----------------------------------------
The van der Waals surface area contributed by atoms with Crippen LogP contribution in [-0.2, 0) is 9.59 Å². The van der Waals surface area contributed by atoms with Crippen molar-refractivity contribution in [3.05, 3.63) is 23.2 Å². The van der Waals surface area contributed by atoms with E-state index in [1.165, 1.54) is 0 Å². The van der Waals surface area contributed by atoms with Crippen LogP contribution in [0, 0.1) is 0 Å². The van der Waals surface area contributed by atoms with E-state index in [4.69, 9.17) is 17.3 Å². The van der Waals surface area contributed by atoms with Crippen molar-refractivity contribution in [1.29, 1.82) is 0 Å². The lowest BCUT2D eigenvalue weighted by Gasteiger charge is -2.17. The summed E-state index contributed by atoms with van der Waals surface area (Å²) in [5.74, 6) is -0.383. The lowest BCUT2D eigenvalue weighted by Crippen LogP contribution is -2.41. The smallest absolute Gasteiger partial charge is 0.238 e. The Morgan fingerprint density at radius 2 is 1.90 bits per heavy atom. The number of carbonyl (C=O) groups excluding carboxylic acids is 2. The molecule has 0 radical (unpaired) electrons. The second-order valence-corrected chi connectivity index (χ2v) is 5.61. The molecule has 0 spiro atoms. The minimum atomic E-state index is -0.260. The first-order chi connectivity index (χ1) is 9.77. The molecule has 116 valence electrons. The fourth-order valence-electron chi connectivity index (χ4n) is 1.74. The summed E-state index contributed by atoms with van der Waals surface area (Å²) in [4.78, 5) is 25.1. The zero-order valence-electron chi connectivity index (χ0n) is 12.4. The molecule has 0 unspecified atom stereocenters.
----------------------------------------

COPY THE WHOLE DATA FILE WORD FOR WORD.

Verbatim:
The van der Waals surface area contributed by atoms with Crippen LogP contribution in [-0.2, 0) is 9.59 Å². The van der Waals surface area contributed by atoms with Crippen molar-refractivity contribution in [3.05, 3.63) is 23.2 Å². The van der Waals surface area contributed by atoms with E-state index in [1.165, 1.54) is 0 Å². The van der Waals surface area contributed by atoms with Crippen LogP contribution in [0, 0.1) is 0 Å². The van der Waals surface area contributed by atoms with E-state index in [4.69, 9.17) is 17.3 Å². The van der Waals surface area contributed by atoms with Crippen molar-refractivity contribution in [1.29, 1.82) is 0 Å². The lowest BCUT2D eigenvalue weighted by Gasteiger charge is -2.17. The summed E-state index contributed by atoms with van der Waals surface area (Å²) in [5.74, 6) is -0.383. The lowest BCUT2D eigenvalue weighted by Crippen LogP contribution is -2.41. The smallest absolute Gasteiger partial charge is 0.238 e. The Morgan fingerprint density at radius 2 is 1.90 bits per heavy atom. The number of carbonyl (C=O) groups excluding carboxylic acids is 2. The molecule has 0 radical (unpaired) electrons. The second-order valence-corrected chi connectivity index (χ2v) is 5.61. The molecule has 0 spiro atoms. The minimum atomic E-state index is -0.260. The first-order chi connectivity index (χ1) is 9.77. The molecule has 116 valence electrons. The fourth-order valence-electron chi connectivity index (χ4n) is 1.74. The summed E-state index contributed by atoms with van der Waals surface area (Å²) in [4.78, 5) is 25.1. The zero-order valence-electron chi connectivity index (χ0n) is 12.4. The molecule has 0 unspecified atom stereocenters.